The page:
Introducing ‘Good Feed,’ The New Black-Owned Social Media Platform For Women, By Women


When a new social media platform pops up, it usually aims to serve one of two needs: (1) to act as a convening place for creators to post their lives or (2) be a trendy spot for users to escape the watchful eye of their older counterparts, and share space with the ‘it’ influencers of the moment.

And then there’s Good Feed.

Think YouTube meets Medium, but specifically for women. The new platform is described by its creator, media vet Joe Anthony, as an online home to write articles, share videos of varying lengths, and create episodic content that feel good.

Anthony—who founded the advertising agency Hero Collective in 2015 and digital marketing firm Hero Media last summer—said he launched Good Feed after realizing he wanted to help cultivate a space for the true curators of culture: women of color.

According to a 2022 report by Nielsen, Black women are among the most influential on the internet and hold social media valuations in the billions. Unfortunately, they seldom get the credit they deserve for driving buying power.

“So much of what we see on social media nowadays can feel really objectifying and disempowering for women, so we’re aiming to ensure they have a platform they can use to nurture mental health, support their thoughts and feelings and also offer compensation for their creative output,” Anthony told ESSENCE.

Introducing ‘Good Feed,’ The New Black-Owned Social Media Platform For Women, By Women

Yes, you read that right. Content creators on Good Feed will get compensated for their content.

Anthony said he’s leveraging the strong client relationships he’d made over the years—which include J&J, Mattel, Shell Gasoline, Twitter, Nike, Jordan Brand, Hewlett Packard, American Express, and Pfizer among many others—to help Good Feed content creators “better monetize their content.” This is huge for emerging content creators who may not get noticed by bigger sponsors on their own. As Digiday points out: It likely helps that {Anthony} is already working with advertisers through his agency, Hero Collective. The agency and the media company function as separate companies with the same founder — much like Vayner Media and Vayner Talent.

“We offer 50/50 ad sharing with specific creators that we prequalify on ad revenue we sell against their content,” he explained to ESSENCE. In order to qualify, prospective creators do have to apply and be selected. From there, Good Feed’s team pairs them with prospective brand partners, which he says is purely for brand safety considerations. And the content isn’t limited to just written.

Anthony continued: “We’re working with some influencers that are creating their own podcast and their own video shows that will live exclusively on the platform,” Anthony said.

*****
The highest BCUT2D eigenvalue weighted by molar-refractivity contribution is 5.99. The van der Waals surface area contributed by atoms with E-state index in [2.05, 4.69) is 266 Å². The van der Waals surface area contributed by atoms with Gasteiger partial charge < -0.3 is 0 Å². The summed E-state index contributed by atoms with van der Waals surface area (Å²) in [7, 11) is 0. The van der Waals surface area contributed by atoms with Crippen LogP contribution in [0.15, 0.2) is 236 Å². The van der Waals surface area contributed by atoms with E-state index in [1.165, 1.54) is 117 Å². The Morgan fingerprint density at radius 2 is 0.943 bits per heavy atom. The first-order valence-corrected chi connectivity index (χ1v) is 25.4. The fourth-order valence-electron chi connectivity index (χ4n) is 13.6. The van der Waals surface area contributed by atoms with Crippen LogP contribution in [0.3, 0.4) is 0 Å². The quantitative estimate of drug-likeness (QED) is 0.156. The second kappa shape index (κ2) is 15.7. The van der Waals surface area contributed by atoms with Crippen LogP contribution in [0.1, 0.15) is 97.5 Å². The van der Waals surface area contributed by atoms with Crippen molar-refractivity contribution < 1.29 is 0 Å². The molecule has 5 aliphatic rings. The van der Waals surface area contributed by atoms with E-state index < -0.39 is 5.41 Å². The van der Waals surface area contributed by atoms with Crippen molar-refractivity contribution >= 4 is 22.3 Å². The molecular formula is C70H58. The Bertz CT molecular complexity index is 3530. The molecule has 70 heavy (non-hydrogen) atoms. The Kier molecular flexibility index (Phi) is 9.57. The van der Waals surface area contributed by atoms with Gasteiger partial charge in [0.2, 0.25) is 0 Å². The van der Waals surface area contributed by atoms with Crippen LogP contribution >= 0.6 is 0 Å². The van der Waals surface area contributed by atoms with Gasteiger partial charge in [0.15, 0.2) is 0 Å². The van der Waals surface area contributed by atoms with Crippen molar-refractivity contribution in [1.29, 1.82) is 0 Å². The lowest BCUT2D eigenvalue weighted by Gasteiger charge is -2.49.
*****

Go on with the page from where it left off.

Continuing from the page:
Although the direct in-platform monetization piece is a huge selling point (and key differentiator) for Good Feed as compared to other social media platforms that have been reported to provide up to only $5 for highly followed users, it’s about more than the money.

“We want women of color, particularly Black women, to feel like they have a place to be seen and heard,” Theresa Myrill, VP of Social Media at Hero Collective told ESSENCE.

Introducing ‘Good Feed,’ The New Black-Owned Social Media Platform For Women, By Women

Myrill, who is of multiracial herself, said she always dreamed of having access to a platform like Good Feed growing up.

“There really hasn’t been and still isn’t a place like Good Feed, where you can come online and have intellectual conversations that specifically center women of color,” she said. “Or where you can share content long and short, you can network with other creators, or consolidate content as a creator on one platform. It’s a super unique model that really doesn’t exist yet. So we’re building something really special. Anything that I could do to elevate women, help other creators in the space, help women feel empowered to kind of own their voice, was definitely something that was very romantic about the opportunity.”

“We’re here to gamify what’s good out here,” Anthony added. “We may not have reels but we have real stories. We don’t have filters, we have the unfiltered truth. The idea is really to create a place where women can come and bare it all, free of any judgment or concern or need for specific types of vanity metrics that don’t necessarily lead anywhere. That’s the idea here and we’re excited for how it will shape the future of social media.”





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